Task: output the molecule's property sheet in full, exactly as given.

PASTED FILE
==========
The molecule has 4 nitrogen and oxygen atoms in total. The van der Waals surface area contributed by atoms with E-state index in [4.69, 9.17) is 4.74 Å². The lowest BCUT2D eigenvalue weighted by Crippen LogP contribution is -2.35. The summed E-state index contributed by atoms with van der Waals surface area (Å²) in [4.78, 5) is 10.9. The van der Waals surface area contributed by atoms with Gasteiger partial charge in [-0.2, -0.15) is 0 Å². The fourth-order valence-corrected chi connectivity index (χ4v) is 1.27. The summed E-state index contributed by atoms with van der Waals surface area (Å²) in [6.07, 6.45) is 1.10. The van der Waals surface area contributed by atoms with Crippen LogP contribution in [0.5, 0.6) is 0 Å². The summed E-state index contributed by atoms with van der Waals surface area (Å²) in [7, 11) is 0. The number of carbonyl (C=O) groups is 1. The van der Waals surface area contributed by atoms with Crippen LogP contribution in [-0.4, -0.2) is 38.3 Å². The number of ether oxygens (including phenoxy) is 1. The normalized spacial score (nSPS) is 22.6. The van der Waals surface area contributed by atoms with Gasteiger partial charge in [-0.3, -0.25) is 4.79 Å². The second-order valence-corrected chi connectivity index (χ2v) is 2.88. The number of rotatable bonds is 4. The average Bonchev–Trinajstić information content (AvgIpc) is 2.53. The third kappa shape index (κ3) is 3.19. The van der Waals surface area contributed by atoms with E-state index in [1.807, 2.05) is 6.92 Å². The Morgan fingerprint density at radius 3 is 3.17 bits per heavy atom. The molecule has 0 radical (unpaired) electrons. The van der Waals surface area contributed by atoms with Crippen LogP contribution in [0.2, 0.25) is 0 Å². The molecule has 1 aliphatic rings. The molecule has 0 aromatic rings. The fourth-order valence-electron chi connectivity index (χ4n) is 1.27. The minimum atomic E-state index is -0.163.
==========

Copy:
The molecule has 4 nitrogen and oxygen atoms in total. The van der Waals surface area contributed by atoms with E-state index in [4.69, 9.17) is 4.74 Å². The lowest BCUT2D eigenvalue weighted by Crippen LogP contribution is -2.35. The summed E-state index contributed by atoms with van der Waals surface area (Å²) in [4.78, 5) is 10.9. The van der Waals surface area contributed by atoms with Gasteiger partial charge in [-0.2, -0.15) is 0 Å². The fourth-order valence-corrected chi connectivity index (χ4v) is 1.27. The summed E-state index contributed by atoms with van der Waals surface area (Å²) in [6.07, 6.45) is 1.10. The van der Waals surface area contributed by atoms with Crippen LogP contribution in [0.5, 0.6) is 0 Å². The summed E-state index contributed by atoms with van der Waals surface area (Å²) in [7, 11) is 0. The number of carbonyl (C=O) groups is 1. The van der Waals surface area contributed by atoms with Crippen LogP contribution in [-0.4, -0.2) is 38.3 Å². The number of ether oxygens (including phenoxy) is 1. The normalized spacial score (nSPS) is 22.6. The van der Waals surface area contributed by atoms with Gasteiger partial charge in [-0.3, -0.25) is 4.79 Å². The second-order valence-corrected chi connectivity index (χ2v) is 2.88. The number of rotatable bonds is 4. The average Bonchev–Trinajstić information content (AvgIpc) is 2.53. The third kappa shape index (κ3) is 3.19. The van der Waals surface area contributed by atoms with E-state index in [1.807, 2.05) is 6.92 Å². The Morgan fingerprint density at radius 3 is 3.17 bits per heavy atom. The molecule has 0 radical (unpaired) electrons. The van der Waals surface area contributed by atoms with Crippen LogP contribution in [0.2, 0.25) is 0 Å². The molecule has 1 aliphatic rings. The molecule has 0 aromatic rings. The fourth-order valence-electron chi connectivity index (χ4n) is 1.27. The minimum atomic E-state index is -0.163.